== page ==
I haven't got a copy of this yet, but I hope to get it soon -- and I'd be interested to read your further thoughts on it.

Speaking of his art: at the moment I'm reading Paul Helm's book, John Calvin's Ideas -- the portrait of Calvin on the cover is also by Crisp (who was one of Paul Helm's students).
Shane said…
"essentialist" = not creative or lasting contribution?

what if it were to turn out that essentialism were actually true? Maybe Crisp really does understand "actualized ontology" and just has some rational argument that it is false?
D.W. Congdon said…
Shane, my contention would be that essentialism is not simply uncreative, but that it is actually false.

But this is a separate issue. For Crisp, the problem is that he reads Barth from an essentialist perspective without even attempting to understand the ontology that Barth actually has, which is non-essentialist. If Crisp wishes to debate Barth's christology, he has to deal with his ontology.
Ben Myers said…
David: Speaking of essentialism, it's interesting that you mentioned Torrance as well.

I wonder whether Torrance also misunderstands Barth when he tries to press Barth's theology into a rather essentialist christological framework? The underlying historical-actualist structure of Barth's christology seems pretty hard to find in Torrance.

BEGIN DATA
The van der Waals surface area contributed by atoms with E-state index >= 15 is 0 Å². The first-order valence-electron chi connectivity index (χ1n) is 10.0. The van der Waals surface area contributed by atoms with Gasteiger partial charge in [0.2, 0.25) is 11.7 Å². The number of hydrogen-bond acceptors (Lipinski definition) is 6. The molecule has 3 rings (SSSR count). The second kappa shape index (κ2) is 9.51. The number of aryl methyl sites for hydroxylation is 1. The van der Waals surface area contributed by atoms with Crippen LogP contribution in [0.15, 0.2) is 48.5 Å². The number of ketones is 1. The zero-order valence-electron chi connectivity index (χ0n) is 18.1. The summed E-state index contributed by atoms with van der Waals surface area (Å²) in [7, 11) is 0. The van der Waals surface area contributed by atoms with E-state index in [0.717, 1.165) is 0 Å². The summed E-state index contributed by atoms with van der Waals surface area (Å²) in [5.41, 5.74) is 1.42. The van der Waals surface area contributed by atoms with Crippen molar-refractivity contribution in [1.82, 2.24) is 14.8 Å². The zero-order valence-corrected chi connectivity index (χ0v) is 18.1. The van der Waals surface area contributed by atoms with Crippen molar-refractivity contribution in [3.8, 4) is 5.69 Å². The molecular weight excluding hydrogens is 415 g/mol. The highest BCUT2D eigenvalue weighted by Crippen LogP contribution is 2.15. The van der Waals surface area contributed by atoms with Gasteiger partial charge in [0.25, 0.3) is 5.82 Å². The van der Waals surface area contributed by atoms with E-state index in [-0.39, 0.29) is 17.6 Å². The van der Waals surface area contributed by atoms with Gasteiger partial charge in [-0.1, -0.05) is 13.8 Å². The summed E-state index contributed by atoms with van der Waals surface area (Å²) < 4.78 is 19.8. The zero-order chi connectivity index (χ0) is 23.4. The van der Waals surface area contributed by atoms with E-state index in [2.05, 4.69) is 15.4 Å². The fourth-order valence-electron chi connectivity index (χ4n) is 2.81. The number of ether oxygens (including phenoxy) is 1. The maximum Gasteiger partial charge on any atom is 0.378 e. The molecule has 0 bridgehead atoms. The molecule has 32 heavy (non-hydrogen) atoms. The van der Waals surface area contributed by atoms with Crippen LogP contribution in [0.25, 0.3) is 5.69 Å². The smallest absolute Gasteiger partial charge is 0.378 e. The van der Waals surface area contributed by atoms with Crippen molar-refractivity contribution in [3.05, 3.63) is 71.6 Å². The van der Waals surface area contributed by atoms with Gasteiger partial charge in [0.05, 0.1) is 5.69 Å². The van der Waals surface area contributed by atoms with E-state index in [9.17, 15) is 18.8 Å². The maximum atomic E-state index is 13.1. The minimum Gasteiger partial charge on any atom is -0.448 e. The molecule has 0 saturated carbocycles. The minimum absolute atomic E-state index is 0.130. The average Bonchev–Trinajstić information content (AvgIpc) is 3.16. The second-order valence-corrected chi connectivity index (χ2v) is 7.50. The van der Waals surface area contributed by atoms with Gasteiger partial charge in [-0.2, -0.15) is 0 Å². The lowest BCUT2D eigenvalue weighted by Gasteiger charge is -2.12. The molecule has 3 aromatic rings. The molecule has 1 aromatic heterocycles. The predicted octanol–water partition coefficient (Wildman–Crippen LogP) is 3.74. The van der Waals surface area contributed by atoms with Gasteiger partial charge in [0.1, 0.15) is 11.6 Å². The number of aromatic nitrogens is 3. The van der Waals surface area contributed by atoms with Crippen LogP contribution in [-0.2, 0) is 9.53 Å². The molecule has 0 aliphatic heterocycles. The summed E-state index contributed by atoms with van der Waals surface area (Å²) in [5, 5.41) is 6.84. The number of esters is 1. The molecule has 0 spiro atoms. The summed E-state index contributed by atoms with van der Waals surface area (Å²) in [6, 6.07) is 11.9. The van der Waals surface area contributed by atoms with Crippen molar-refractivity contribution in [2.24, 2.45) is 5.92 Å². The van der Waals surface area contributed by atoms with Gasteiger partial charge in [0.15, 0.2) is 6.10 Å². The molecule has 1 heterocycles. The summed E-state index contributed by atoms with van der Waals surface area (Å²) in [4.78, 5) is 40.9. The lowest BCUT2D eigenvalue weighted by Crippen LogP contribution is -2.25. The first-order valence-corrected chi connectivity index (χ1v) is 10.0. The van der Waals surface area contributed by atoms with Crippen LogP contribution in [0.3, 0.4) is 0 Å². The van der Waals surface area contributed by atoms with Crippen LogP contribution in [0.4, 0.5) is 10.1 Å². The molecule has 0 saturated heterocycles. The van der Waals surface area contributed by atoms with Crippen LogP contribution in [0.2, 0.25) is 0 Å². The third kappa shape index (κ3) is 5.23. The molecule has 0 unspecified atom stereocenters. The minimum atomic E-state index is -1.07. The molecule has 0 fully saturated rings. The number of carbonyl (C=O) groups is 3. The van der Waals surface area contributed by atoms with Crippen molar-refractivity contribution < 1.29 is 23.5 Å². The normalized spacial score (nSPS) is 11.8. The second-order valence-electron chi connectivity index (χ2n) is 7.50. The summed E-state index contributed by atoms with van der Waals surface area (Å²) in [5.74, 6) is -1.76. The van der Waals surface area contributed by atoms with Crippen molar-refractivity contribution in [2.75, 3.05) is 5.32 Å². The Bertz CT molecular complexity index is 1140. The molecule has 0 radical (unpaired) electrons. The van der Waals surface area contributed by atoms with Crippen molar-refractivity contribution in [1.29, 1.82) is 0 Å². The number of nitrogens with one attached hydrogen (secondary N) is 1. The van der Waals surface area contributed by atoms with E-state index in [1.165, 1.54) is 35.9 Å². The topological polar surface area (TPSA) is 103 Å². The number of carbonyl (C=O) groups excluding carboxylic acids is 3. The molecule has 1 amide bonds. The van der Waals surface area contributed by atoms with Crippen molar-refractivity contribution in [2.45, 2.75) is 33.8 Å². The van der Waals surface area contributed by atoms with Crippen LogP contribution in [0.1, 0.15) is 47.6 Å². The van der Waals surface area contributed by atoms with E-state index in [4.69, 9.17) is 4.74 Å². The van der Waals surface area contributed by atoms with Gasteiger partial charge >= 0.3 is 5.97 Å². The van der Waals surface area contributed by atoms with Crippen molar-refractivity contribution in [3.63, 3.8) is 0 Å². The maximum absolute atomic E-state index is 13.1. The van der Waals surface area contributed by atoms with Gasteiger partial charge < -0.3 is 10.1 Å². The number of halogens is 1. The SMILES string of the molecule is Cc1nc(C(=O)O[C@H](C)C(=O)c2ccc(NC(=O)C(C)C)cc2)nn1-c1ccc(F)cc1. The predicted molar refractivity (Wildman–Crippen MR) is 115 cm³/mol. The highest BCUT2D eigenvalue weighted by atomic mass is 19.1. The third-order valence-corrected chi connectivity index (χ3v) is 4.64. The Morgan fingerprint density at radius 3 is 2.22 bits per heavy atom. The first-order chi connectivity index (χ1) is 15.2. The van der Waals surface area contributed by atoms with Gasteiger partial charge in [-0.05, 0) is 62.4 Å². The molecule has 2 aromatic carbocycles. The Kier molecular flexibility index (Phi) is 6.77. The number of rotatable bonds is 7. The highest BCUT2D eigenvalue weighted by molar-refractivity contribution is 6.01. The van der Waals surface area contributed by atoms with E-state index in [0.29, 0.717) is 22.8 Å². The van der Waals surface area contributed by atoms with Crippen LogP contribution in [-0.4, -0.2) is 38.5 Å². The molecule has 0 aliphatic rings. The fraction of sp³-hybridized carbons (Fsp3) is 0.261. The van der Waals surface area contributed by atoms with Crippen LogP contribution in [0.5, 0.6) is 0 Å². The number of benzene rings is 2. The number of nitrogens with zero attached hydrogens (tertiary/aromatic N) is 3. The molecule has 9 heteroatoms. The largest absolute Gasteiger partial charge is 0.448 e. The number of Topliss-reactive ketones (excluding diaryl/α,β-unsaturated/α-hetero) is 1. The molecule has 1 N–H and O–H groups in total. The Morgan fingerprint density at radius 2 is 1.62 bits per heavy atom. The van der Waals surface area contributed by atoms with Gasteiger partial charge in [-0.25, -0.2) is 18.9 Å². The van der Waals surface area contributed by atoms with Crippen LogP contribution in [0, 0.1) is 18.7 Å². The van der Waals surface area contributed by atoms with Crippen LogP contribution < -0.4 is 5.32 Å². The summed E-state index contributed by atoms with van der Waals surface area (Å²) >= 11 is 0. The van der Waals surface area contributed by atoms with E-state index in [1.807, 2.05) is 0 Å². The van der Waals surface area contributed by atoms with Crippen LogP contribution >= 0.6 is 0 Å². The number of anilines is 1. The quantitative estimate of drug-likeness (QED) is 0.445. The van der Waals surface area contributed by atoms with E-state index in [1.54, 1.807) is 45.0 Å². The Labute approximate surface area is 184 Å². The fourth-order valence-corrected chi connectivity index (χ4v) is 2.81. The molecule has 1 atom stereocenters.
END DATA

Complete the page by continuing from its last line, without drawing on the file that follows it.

In any case, I'm with you: I reckon the problem with essentialism isn't that it's old-fashioned or unimaginative; the problem is that it's mistaken.
D.W. Congdon said…

You're right. I mentioned Torrance in the post only in reference to God assuming a fallen human nature in Christ, but I didn't mean to say that Torrance holds Barth's ontology. In fact, I am sure he does not. Hence, I only mentioned Barth in my last comment.

I think Torrance does a lot of good things, but he makes some critical mistakes in christology -- one of which is the ontology question.
Ben Myers said…
Yeah, I'd agree with you there. It will be interesting to see what Paul Molnar says about incarnation in his forthcoming book -- I assume he'll be advocating something like Torrance's ontology.